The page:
Coleraine Inst is one of a very small number of Northern Ireland schools to have a Museum and Heritage Centre. The Museum has already caught the
imagination both of the school and the wider community. It is rapidly becoming an important asset in promoting the school as well as celebrating
To the left of the main museum entrance is a partial reconstruction of a classroom in the days before digital projectors and interactive whiteboards.
Visitors may possibly have learned their earliest school lessons sitting in such cramped desks with tip-up seats, or even remember being excited
by the prospect of being shown filmstrip or allowed to hear an audio tape. In the days before photocopiers were standard items in a school
office, teachers produced notes on ancient hand-cranked banda machines (older visitors may remember sniffing the pages that reeked of meths?)
or wrote them on blue Gestetner stencils. In the early 1970s the overhead projector appeared, and the 1980s saw the start of the computer revolution
in C.A.I. – the very first computer came here in 1984, on display here beside the faithful Apple Mac with its nine inch screen. Not all teachers
kept a tidy desk, and this one contains a fair number of items spanning a twenty year period.The glass cupboard (most of the woodwork at Coleraine
Inst used to be in that familiar blue) came from the Model School, the desk from room 32 and the chair from the Geography Department. There
is a selection of prefect photographs from the 1970s and early 1980s in which can be identified an actor, a media presenter, a former Chairman
of the Ulster Farmers Union and a current Governor of the school! Some photographic displays give some idea of the expansion of the school
community from the 1950s to the 1990s, including a special section covering staff photographs over four decades.
Opposite the classroom is a display of Science equipment, some of it going back to the turn of the twentieth century. Some of the older equipment
still defies identification – if you have specialist knowledge, we would appreciate your help to fill in the gaps in our knowledge! The oldest
item is almost certainly a brass microscope in its original case, given to the school in 1883. One of the oddest is a small episcope which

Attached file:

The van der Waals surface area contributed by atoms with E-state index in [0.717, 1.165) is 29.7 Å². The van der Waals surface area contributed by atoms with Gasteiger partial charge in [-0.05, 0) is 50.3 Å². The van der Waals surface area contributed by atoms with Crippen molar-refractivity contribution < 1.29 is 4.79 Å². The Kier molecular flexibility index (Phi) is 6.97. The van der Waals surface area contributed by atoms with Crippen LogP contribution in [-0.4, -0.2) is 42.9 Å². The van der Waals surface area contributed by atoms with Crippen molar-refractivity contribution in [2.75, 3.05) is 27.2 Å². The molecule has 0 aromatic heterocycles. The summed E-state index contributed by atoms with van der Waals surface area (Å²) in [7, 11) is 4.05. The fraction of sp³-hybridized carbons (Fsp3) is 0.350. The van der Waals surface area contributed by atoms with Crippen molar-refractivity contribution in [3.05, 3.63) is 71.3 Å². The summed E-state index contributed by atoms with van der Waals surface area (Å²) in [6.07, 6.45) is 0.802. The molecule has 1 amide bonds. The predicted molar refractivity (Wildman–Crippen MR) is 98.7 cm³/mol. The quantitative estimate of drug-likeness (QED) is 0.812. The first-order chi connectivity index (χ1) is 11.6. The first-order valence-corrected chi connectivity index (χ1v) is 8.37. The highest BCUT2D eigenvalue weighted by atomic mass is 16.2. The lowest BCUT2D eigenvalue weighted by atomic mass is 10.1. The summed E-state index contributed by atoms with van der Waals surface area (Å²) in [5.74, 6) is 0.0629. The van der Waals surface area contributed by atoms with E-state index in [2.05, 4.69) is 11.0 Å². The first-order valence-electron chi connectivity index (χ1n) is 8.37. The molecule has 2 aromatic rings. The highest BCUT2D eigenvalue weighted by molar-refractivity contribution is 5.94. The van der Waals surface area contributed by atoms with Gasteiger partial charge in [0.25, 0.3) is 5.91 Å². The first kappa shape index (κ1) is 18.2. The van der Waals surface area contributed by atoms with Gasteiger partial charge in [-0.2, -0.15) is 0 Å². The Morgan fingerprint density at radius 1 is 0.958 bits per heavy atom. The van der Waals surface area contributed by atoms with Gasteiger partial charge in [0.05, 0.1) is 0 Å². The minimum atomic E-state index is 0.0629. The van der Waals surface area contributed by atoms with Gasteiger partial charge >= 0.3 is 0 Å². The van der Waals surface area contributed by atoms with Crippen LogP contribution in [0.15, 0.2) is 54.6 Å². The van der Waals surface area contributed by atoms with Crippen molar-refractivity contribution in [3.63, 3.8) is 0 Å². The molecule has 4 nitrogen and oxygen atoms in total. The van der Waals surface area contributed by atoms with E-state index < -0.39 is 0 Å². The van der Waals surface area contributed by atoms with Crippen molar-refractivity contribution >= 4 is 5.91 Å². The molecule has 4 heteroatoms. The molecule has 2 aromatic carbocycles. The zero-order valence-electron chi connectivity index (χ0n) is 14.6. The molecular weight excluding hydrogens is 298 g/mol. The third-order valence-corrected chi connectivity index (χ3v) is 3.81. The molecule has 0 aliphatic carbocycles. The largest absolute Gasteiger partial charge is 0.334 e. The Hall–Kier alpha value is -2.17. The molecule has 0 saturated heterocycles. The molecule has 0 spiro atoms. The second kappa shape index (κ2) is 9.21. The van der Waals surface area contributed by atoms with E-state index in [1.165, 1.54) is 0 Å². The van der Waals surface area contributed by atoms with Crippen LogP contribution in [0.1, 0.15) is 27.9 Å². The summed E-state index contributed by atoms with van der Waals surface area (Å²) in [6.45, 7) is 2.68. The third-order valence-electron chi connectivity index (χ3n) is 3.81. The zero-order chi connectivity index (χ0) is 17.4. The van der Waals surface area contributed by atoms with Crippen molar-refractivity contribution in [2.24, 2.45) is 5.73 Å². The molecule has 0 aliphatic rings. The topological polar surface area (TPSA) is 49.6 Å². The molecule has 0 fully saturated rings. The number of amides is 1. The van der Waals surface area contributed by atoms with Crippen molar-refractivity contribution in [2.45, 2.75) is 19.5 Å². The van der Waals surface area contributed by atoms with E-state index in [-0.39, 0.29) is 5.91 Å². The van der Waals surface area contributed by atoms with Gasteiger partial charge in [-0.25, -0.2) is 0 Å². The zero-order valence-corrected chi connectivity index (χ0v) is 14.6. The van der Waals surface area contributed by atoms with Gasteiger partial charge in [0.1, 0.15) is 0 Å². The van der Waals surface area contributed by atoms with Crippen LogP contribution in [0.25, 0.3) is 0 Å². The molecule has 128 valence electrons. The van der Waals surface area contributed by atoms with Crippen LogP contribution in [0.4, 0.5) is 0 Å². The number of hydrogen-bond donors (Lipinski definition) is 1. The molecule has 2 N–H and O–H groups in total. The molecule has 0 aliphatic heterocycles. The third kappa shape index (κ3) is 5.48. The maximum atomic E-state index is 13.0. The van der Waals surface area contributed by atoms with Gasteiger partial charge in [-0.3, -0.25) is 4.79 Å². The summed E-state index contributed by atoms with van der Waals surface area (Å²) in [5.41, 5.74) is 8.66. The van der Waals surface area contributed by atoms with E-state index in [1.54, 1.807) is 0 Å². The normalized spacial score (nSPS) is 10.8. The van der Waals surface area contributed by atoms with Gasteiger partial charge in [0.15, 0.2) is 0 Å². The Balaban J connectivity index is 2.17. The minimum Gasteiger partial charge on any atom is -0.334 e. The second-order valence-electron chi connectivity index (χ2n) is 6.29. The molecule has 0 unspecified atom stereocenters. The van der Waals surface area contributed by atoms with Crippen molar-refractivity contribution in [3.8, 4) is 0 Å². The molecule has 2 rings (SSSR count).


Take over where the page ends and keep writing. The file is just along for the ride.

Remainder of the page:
(in theory) could project a picture on to a screen. Those who remember it, though, reckon it needed the eye of faith to see. Among the most
ingenious is a Quickfit Lab – the 1950s equivalent of a ‘virtual’ laboratory – used in the teaching of advanced level Chemistry.
Boarders may either shudder or smile at one of the two annexes, covering the history of the Boarding Department. There is a locker and bed, with
regulation school linen and the familiar red blanket, and also one of the dining hall tables with a place set for breakfast. On the walls are
several themed displays covering daily life in the Boarding Department from the 1930s to the 1990s. On display also can be found notes to parents
(including the famous warning that ‘spurious garments will be impounded and returned to parents, C.O.D.!), instructions for staff, dormitory
lists, pass books – do you remember Friday callover? –the rollbook for the Bible Class, and Boarding Rules for Sundays. There is a duty rota,
showing the complexity of running a boarding school of up to 300 boys and over twenty teachers, to say nothing of the Matron’s ancillary staff
and the catering staff. Look out for items as big as the fireplace and the Prefects Board from the Boarding School dining hall, and as small
as a staff napkin ring, a metal cereal bowl, and the bell rung for the Sunday Walk.
A small but significant corner of the museum gives a flavour of “The Bookroom.” Pupils of the 1950s-70s era will remember Mr Irwin Rainey: in the